This was a far cry from how I had previously lived, very much stuck in my mind, having spent many years looking outside of myself for fulfillment through travel, relationships and then the spiritual new age movement.
Over time as my connection and relationship with myself deepened, I could see how the idea of having a child was something that I had a picture of that had stemmed from my childhood, thinking that this is what would finally make me feel complete.
I soon realised that the longing to fulfil this was coming from a need because I was feeling empty inside. Nothing up until that date had filled the emptiness: not the travel, any relationship or my spiritual new age pursuits.
Seeing this picture as just that – a picture that I had grown up with – I decided that it was no longer serving me and it was time for it to go. As I allowed myself to feel more and more deeply into this ideal that I was holding, I could see how these frequent thoughts were keeping me disconnected from the loveliness and simplicity of being with my body. They were keeping me in my mind and causing me to feel an ongoing low grade of anxiety.
Around this time, having dedicated myself to feeling and living more from my body, I was beginning to feel pretty awesome within myself, and starting to really enjoy being me. When I pondered whether life would really be any better if I had a child, I soon realised that life would be different, but not necessarily better because the better was reliant on something outside of myself. This was my ‘aha’ moment.
I realised that it didn’t matter if I was to be a mother or not. I would always still be me.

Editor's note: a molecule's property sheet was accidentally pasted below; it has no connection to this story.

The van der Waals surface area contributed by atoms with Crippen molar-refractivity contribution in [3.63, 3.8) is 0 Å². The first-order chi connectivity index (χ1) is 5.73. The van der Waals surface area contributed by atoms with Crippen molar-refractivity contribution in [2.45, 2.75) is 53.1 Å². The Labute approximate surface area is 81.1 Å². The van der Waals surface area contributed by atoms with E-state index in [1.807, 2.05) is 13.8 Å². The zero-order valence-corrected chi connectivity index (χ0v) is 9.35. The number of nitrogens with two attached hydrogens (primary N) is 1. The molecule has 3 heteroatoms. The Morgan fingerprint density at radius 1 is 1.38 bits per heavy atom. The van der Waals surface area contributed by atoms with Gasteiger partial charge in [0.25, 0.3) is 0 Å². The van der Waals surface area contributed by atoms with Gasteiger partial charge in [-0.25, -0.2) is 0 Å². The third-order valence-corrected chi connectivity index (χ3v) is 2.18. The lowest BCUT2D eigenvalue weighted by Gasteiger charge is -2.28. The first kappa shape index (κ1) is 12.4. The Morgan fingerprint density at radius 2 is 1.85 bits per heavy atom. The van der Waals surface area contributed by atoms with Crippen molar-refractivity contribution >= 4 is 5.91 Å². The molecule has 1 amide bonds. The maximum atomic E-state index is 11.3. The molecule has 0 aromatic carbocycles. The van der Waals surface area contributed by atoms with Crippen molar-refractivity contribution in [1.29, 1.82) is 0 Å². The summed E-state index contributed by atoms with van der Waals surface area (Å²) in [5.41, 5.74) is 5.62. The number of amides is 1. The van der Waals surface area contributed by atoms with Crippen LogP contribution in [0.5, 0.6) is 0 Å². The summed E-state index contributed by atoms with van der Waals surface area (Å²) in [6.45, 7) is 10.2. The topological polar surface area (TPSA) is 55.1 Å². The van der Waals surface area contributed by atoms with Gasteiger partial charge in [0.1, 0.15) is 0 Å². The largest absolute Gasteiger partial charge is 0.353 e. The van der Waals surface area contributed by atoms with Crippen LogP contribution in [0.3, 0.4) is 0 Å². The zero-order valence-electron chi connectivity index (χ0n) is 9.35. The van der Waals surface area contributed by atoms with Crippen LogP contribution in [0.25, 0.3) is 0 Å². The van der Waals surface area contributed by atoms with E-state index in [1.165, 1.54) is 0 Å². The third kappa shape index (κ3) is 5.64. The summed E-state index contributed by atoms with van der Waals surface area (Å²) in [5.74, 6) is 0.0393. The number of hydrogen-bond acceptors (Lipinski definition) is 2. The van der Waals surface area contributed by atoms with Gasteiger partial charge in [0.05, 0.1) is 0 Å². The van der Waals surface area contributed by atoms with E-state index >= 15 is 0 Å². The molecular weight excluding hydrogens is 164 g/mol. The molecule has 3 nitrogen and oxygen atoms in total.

What matters most is how I feel about myself and how I live in my body moment to moment, regardless of my circumstances.
From this realisation, the background noise that had been playing out for such a long time about having a child disappeared. I felt a sense of freedom in my body as I let go of this burden that I had been carrying around with me for most of my 20s and 30s.
In the beginning it almost felt too good to be true, to not have this noise occupying space in my mind and my body. On the rare occasion now when the thoughts enter my mind, I make the commitment to come back to my connection with myself by choosing to move my body gently and feel and appreciate the preciousness and amazingness of me. The thoughts soon subside.
Last year I joyfully turned 40. It was a true celebration of me. I embraced 40 like I never thought I would.
With my new found freedom since letting go of the ideal I was holding of having a child and with my deepening relationship with myself, I now feel completely comfortable with not knowing what the future holds.
As this connection to the beauty that is inside me deepens it develops the foundation for what I now know is me as a woman. This celebration of me is no longer reliant on anything that is outside of myself. Being a woman for me now is not tied up with the ideals of being a mother. Being a woman turning 40 is about celebrating the innate beauty that is inside me… the loveliness and gorgeousness that is inside us all.
By Donna Gianniotis, BA, Diploma Health (Yoga), Yoga/ Esoteric Healing Practitioner, Sydney, Australia